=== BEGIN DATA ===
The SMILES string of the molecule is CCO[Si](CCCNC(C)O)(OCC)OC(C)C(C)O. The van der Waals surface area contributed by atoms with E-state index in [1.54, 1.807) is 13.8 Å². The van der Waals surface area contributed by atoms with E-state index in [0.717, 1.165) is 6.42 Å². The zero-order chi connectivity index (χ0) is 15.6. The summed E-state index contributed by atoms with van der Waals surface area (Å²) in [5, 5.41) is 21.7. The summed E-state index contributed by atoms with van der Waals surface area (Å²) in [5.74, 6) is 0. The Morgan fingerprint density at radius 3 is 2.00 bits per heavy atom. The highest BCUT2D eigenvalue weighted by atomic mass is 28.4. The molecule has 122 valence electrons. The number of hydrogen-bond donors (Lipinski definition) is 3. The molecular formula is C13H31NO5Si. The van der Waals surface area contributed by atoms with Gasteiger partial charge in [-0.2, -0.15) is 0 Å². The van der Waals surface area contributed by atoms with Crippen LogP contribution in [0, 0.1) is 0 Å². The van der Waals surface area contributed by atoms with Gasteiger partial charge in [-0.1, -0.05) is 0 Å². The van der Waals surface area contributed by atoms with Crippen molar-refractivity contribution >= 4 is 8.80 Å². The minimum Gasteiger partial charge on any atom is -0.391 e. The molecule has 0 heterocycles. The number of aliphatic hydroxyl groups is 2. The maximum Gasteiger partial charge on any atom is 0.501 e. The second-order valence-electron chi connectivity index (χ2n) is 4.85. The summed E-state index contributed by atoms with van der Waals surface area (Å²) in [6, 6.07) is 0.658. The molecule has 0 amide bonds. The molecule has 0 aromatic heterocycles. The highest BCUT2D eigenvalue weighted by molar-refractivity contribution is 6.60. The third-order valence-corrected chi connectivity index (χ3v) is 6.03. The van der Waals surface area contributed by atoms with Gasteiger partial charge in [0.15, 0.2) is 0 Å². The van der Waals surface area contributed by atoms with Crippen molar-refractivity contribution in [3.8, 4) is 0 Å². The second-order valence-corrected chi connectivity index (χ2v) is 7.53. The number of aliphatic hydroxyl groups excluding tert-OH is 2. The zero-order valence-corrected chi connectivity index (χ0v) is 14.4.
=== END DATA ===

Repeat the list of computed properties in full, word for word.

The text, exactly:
The SMILES string of the molecule is CCO[Si](CCCNC(C)O)(OCC)OC(C)C(C)O. The van der Waals surface area contributed by atoms with E-state index in [1.54, 1.807) is 13.8 Å². The van der Waals surface area contributed by atoms with E-state index in [0.717, 1.165) is 6.42 Å². The zero-order chi connectivity index (χ0) is 15.6. The summed E-state index contributed by atoms with van der Waals surface area (Å²) in [5, 5.41) is 21.7. The summed E-state index contributed by atoms with van der Waals surface area (Å²) in [5.74, 6) is 0. The Morgan fingerprint density at radius 3 is 2.00 bits per heavy atom. The highest BCUT2D eigenvalue weighted by atomic mass is 28.4. The molecule has 122 valence electrons. The number of hydrogen-bond donors (Lipinski definition) is 3. The molecular formula is C13H31NO5Si. The van der Waals surface area contributed by atoms with Gasteiger partial charge in [-0.2, -0.15) is 0 Å². The van der Waals surface area contributed by atoms with Crippen LogP contribution in [0, 0.1) is 0 Å². The van der Waals surface area contributed by atoms with Gasteiger partial charge in [-0.1, -0.05) is 0 Å². The van der Waals surface area contributed by atoms with Crippen molar-refractivity contribution >= 4 is 8.80 Å². The minimum Gasteiger partial charge on any atom is -0.391 e. The molecule has 0 heterocycles. The number of aliphatic hydroxyl groups is 2. The maximum Gasteiger partial charge on any atom is 0.501 e. The second-order valence-electron chi connectivity index (χ2n) is 4.85. The summed E-state index contributed by atoms with van der Waals surface area (Å²) in [6, 6.07) is 0.658. The molecule has 0 amide bonds. The molecule has 0 aromatic heterocycles. The highest BCUT2D eigenvalue weighted by molar-refractivity contribution is 6.60. The third-order valence-corrected chi connectivity index (χ3v) is 6.03. The van der Waals surface area contributed by atoms with Gasteiger partial charge in [0.15, 0.2) is 0 Å². The van der Waals surface area contributed by atoms with Crippen molar-refractivity contribution in [3.8, 4) is 0 Å². The second-order valence-corrected chi connectivity index (χ2v) is 7.53. The number of aliphatic hydroxyl groups excluding tert-OH is 2. The zero-order valence-corrected chi connectivity index (χ0v) is 14.4.